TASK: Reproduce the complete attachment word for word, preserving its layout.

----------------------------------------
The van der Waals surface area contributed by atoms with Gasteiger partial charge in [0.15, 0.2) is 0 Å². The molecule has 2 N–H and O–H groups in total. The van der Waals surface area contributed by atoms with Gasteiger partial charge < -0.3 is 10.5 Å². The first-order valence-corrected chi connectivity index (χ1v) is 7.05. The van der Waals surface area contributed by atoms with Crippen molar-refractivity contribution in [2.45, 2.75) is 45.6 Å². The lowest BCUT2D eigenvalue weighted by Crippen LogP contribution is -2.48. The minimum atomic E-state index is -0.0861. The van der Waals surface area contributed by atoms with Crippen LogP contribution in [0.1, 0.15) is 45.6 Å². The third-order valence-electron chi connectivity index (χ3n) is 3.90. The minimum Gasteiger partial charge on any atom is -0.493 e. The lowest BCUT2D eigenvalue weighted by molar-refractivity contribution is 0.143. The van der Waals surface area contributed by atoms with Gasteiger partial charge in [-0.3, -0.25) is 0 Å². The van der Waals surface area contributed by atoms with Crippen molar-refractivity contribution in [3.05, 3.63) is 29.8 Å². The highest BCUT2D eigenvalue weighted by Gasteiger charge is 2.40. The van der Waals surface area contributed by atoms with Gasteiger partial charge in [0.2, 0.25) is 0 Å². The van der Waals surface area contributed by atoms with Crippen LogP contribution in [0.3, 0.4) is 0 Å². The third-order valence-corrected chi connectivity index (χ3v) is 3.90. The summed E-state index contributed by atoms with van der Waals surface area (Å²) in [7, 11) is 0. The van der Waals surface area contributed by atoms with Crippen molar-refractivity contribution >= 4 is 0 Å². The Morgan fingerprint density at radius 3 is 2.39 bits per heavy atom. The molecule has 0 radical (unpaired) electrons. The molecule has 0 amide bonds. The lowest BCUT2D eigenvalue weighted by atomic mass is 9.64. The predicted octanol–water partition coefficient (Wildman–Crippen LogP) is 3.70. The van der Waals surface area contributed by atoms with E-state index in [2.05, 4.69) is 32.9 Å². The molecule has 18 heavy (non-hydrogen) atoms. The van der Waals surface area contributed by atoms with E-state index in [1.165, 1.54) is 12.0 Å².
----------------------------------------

The van der Waals surface area contributed by atoms with Gasteiger partial charge in [0.15, 0.2) is 0 Å². The molecule has 2 N–H and O–H groups in total. The van der Waals surface area contributed by atoms with Gasteiger partial charge < -0.3 is 10.5 Å². The first-order valence-corrected chi connectivity index (χ1v) is 7.05. The van der Waals surface area contributed by atoms with Crippen molar-refractivity contribution in [2.45, 2.75) is 45.6 Å². The lowest BCUT2D eigenvalue weighted by Crippen LogP contribution is -2.48. The minimum atomic E-state index is -0.0861. The van der Waals surface area contributed by atoms with Crippen LogP contribution in [0.1, 0.15) is 45.6 Å². The third-order valence-electron chi connectivity index (χ3n) is 3.90. The minimum Gasteiger partial charge on any atom is -0.493 e. The lowest BCUT2D eigenvalue weighted by molar-refractivity contribution is 0.143. The van der Waals surface area contributed by atoms with Gasteiger partial charge in [-0.3, -0.25) is 0 Å². The van der Waals surface area contributed by atoms with Crippen molar-refractivity contribution in [3.05, 3.63) is 29.8 Å². The highest BCUT2D eigenvalue weighted by Gasteiger charge is 2.40. The van der Waals surface area contributed by atoms with Gasteiger partial charge in [0.2, 0.25) is 0 Å². The van der Waals surface area contributed by atoms with Crippen LogP contribution in [0.3, 0.4) is 0 Å². The third-order valence-corrected chi connectivity index (χ3v) is 3.90. The summed E-state index contributed by atoms with van der Waals surface area (Å²) in [7, 11) is 0. The van der Waals surface area contributed by atoms with Crippen molar-refractivity contribution >= 4 is 0 Å². The Morgan fingerprint density at radius 3 is 2.39 bits per heavy atom. The molecule has 0 radical (unpaired) electrons. The molecule has 0 amide bonds. The lowest BCUT2D eigenvalue weighted by atomic mass is 9.64. The predicted octanol–water partition coefficient (Wildman–Crippen LogP) is 3.70. The van der Waals surface area contributed by atoms with E-state index in [2.05, 4.69) is 32.9 Å². The molecule has 18 heavy (non-hydrogen) atoms. The van der Waals surface area contributed by atoms with E-state index in [1.165, 1.54) is 12.0 Å².